ERIC Number: ED238174
Record Type: RIE
Publication Date: 1983-Apr
Reference Count: 0
Organizational Environment, Structure, Leadership, and Effectiveness: An Exploratory Model.
Whorton, David M.
Purporting to test a contingency model for schools, data from 45 Arizona schools and 4 British schools were analyzed and compared to examine relationships between organizational environment, structure, leadership style, and perceived effectiveness. Environmental factors were measured by teacher and administrator responses to four Likert-type scales. Leadership style was determined by administrator responses to Fiedler's Least Preferred Coworker Questionnaire and Group Atmosphere Scale. Organizational structure was determined by responses of teachers and administrators to two specially developed but different instruments, one used in England and the other in Arizona. Perceived effectiveness was measured through the use of Mott's Organizational Effectiveness Questionnaire. While the findings lack compelling validity due to the differences in the sample size, the author does draw some conclusions. Schools were perceived as more effective when the leaders' style was humanistic and the principals' perception of the teachers was positive. The model used in support of the hypotheses proved to be a significant predictor of perceived effectiveness for both sets of schools. While it shows further study is needed, the model does have utility for organizational theorists. (MD)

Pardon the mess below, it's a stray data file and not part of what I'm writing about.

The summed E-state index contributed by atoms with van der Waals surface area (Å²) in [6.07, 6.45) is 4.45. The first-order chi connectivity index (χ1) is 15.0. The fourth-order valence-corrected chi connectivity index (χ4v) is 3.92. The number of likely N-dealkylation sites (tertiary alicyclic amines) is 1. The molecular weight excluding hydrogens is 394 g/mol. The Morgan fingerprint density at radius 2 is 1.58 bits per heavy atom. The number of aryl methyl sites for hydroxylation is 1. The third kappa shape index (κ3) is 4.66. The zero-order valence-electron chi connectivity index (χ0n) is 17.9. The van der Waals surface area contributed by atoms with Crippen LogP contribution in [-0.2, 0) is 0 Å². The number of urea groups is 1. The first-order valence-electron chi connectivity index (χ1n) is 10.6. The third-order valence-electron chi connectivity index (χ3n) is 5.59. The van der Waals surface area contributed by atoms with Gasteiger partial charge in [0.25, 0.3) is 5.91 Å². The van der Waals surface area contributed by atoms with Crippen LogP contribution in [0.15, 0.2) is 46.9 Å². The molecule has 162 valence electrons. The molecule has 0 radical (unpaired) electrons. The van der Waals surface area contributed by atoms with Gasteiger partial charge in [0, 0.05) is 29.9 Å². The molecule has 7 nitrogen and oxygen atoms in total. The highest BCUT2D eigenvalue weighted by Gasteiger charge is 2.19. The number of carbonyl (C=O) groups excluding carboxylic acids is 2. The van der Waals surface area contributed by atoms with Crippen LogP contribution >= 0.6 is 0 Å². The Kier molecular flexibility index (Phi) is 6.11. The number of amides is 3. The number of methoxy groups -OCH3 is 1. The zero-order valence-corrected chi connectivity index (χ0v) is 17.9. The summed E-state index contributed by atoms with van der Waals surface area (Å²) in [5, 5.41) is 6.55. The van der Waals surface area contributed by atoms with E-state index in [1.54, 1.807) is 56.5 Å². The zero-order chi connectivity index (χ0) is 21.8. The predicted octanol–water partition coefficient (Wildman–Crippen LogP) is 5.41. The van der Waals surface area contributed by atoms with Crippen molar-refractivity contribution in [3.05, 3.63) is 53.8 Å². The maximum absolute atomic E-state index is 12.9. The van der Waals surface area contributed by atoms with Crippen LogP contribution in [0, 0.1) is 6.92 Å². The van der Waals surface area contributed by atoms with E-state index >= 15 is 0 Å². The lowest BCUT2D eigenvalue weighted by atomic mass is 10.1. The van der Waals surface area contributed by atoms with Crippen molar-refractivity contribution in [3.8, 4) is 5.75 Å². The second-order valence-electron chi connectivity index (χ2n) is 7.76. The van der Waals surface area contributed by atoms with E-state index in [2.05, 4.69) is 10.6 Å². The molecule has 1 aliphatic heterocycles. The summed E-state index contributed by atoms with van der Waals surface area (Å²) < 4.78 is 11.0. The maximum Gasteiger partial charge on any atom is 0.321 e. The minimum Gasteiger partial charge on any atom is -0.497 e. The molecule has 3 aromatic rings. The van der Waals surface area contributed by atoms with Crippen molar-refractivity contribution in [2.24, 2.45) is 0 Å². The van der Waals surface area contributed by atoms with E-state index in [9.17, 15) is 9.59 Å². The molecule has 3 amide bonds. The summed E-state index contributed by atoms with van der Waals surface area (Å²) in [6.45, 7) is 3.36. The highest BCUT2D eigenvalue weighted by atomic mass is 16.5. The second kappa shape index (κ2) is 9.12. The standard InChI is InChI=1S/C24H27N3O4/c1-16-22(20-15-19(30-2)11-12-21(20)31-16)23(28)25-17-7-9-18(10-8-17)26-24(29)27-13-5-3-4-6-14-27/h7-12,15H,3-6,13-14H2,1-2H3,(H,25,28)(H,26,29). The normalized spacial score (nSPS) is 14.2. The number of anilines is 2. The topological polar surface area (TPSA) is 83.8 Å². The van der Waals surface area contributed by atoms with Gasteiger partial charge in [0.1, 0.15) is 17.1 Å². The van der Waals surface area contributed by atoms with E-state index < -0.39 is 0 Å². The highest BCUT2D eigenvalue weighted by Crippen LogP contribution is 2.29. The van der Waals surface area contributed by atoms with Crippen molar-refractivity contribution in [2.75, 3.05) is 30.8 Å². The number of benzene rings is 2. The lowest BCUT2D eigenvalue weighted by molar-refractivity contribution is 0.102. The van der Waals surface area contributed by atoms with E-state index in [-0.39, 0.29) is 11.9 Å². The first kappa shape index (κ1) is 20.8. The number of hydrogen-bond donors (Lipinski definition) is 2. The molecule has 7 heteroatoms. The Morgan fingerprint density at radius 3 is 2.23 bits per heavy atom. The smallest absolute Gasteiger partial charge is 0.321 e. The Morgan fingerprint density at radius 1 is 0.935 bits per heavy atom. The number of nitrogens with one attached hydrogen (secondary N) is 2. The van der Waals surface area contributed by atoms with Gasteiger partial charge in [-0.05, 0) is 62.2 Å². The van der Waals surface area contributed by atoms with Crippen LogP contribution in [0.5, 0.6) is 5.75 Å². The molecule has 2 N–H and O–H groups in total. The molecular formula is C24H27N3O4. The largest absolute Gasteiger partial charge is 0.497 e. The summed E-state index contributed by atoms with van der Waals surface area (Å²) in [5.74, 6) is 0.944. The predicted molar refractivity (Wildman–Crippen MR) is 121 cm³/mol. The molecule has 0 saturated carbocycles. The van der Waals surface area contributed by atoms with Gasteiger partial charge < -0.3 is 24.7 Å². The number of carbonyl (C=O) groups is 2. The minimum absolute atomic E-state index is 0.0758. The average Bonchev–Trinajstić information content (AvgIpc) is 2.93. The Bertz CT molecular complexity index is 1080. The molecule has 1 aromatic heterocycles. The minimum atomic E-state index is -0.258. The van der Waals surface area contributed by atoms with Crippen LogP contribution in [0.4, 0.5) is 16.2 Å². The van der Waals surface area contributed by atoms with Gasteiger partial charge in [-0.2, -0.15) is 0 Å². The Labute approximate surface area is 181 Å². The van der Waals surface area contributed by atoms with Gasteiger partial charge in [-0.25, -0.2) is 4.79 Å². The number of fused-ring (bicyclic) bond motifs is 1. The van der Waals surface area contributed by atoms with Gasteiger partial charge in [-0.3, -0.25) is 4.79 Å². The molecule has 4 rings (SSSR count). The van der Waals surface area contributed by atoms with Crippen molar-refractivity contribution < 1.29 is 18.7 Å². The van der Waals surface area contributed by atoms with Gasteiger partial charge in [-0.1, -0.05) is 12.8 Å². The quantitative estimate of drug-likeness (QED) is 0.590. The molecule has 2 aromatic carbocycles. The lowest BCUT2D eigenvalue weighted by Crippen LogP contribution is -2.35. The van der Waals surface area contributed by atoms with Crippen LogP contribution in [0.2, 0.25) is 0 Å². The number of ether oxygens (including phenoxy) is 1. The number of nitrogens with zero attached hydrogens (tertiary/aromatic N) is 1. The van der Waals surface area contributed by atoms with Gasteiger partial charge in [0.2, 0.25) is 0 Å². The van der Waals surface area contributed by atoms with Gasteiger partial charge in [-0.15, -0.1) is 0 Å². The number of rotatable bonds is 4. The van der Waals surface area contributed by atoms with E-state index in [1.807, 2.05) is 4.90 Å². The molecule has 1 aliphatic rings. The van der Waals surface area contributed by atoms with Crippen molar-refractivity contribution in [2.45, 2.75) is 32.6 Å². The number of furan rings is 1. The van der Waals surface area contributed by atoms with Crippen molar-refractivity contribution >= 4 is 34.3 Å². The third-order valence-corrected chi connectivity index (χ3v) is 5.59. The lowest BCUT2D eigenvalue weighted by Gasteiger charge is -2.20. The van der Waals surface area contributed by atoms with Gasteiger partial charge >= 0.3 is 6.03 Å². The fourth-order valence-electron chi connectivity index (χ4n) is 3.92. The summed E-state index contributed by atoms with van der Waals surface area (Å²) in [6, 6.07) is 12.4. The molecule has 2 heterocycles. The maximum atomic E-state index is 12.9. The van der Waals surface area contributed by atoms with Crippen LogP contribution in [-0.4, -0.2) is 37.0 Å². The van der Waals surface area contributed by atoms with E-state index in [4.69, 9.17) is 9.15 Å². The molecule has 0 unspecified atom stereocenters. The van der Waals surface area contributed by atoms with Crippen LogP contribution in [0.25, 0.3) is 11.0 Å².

Publication Type: Reports - Research; Speeches/Meeting Papers
Education Level: N/A
Sponsor: Northern Arizona Univ., Flagstaff.
Authoring Institution: N/A
Identifiers: Arizona; England
Note: Paper presented at the Annual Meeting of the American Educational Research Association (Montreal, Quebec, Canada, April 11-15, 1983).